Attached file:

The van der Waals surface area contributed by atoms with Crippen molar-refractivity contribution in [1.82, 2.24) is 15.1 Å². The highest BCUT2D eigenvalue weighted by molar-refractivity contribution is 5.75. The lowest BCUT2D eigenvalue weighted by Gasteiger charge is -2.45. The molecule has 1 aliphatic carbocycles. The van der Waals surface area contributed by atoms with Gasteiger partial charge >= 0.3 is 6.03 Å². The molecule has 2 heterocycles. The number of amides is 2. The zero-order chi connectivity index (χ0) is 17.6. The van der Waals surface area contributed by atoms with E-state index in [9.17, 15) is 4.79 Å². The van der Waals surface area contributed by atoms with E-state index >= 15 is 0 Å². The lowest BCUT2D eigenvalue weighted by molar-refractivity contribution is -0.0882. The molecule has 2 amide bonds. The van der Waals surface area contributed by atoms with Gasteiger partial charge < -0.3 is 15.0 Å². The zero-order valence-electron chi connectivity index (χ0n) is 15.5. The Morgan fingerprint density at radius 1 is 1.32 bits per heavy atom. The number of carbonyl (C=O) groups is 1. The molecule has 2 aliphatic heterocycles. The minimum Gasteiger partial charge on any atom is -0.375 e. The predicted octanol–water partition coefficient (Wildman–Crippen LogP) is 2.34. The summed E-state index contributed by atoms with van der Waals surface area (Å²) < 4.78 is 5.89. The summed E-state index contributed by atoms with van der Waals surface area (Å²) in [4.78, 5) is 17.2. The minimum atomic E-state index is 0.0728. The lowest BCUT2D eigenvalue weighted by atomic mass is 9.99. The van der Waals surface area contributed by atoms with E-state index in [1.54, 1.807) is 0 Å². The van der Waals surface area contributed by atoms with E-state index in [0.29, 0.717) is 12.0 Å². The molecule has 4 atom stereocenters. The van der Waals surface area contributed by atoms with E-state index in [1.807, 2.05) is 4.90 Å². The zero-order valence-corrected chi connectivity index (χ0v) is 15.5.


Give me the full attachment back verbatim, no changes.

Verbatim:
The van der Waals surface area contributed by atoms with Crippen molar-refractivity contribution in [1.82, 2.24) is 15.1 Å². The highest BCUT2D eigenvalue weighted by molar-refractivity contribution is 5.75. The lowest BCUT2D eigenvalue weighted by Gasteiger charge is -2.45. The molecule has 1 aliphatic carbocycles. The van der Waals surface area contributed by atoms with Gasteiger partial charge >= 0.3 is 6.03 Å². The molecule has 2 heterocycles. The number of amides is 2. The zero-order chi connectivity index (χ0) is 17.6. The van der Waals surface area contributed by atoms with E-state index in [9.17, 15) is 4.79 Å². The van der Waals surface area contributed by atoms with E-state index >= 15 is 0 Å². The lowest BCUT2D eigenvalue weighted by molar-refractivity contribution is -0.0882. The molecule has 2 amide bonds. The van der Waals surface area contributed by atoms with Gasteiger partial charge < -0.3 is 15.0 Å². The zero-order valence-electron chi connectivity index (χ0n) is 15.5. The Morgan fingerprint density at radius 1 is 1.32 bits per heavy atom. The number of carbonyl (C=O) groups is 1. The molecule has 2 aliphatic heterocycles. The minimum Gasteiger partial charge on any atom is -0.375 e. The predicted octanol–water partition coefficient (Wildman–Crippen LogP) is 2.34. The summed E-state index contributed by atoms with van der Waals surface area (Å²) < 4.78 is 5.89. The summed E-state index contributed by atoms with van der Waals surface area (Å²) in [4.78, 5) is 17.2. The minimum atomic E-state index is 0.0728. The lowest BCUT2D eigenvalue weighted by atomic mass is 9.99. The van der Waals surface area contributed by atoms with E-state index in [1.54, 1.807) is 0 Å². The van der Waals surface area contributed by atoms with E-state index in [0.29, 0.717) is 12.0 Å². The molecule has 4 atom stereocenters. The van der Waals surface area contributed by atoms with E-state index in [1.807, 2.05) is 4.90 Å². The zero-order valence-corrected chi connectivity index (χ0v) is 15.5.